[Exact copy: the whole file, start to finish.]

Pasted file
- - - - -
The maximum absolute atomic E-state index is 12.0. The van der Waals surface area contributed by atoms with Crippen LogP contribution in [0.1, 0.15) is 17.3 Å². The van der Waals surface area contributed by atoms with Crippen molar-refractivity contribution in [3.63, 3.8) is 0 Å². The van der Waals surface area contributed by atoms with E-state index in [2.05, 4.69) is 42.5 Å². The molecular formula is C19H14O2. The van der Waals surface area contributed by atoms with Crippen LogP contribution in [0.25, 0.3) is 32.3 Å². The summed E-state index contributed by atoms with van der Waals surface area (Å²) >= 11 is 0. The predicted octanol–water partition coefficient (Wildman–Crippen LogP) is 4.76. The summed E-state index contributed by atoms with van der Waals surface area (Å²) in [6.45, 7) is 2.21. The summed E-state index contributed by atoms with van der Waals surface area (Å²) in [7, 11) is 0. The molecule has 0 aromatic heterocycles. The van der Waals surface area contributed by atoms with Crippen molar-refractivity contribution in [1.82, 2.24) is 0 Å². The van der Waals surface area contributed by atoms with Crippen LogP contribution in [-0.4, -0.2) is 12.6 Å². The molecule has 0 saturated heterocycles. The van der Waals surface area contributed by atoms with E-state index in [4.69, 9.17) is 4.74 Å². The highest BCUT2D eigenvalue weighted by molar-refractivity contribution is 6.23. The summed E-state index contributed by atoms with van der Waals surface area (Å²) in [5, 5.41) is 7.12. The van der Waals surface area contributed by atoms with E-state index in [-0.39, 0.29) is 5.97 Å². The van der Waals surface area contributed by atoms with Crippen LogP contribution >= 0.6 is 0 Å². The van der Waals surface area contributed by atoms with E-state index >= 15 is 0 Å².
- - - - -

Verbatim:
The maximum absolute atomic E-state index is 12.0. The van der Waals surface area contributed by atoms with Crippen LogP contribution in [0.1, 0.15) is 17.3 Å². The van der Waals surface area contributed by atoms with Crippen molar-refractivity contribution in [3.63, 3.8) is 0 Å². The van der Waals surface area contributed by atoms with E-state index in [2.05, 4.69) is 42.5 Å². The molecular formula is C19H14O2. The van der Waals surface area contributed by atoms with Crippen LogP contribution in [0.25, 0.3) is 32.3 Å². The summed E-state index contributed by atoms with van der Waals surface area (Å²) >= 11 is 0. The predicted octanol–water partition coefficient (Wildman–Crippen LogP) is 4.76. The summed E-state index contributed by atoms with van der Waals surface area (Å²) in [6.45, 7) is 2.21. The summed E-state index contributed by atoms with van der Waals surface area (Å²) in [7, 11) is 0. The molecule has 0 aromatic heterocycles. The van der Waals surface area contributed by atoms with Crippen molar-refractivity contribution in [1.82, 2.24) is 0 Å². The van der Waals surface area contributed by atoms with Crippen LogP contribution in [-0.4, -0.2) is 12.6 Å². The molecule has 0 saturated heterocycles. The van der Waals surface area contributed by atoms with E-state index in [4.69, 9.17) is 4.74 Å². The highest BCUT2D eigenvalue weighted by molar-refractivity contribution is 6.23. The summed E-state index contributed by atoms with van der Waals surface area (Å²) in [5, 5.41) is 7.12. The van der Waals surface area contributed by atoms with E-state index in [-0.39, 0.29) is 5.97 Å². The van der Waals surface area contributed by atoms with Crippen LogP contribution >= 0.6 is 0 Å². The van der Waals surface area contributed by atoms with E-state index >= 15 is 0 Å².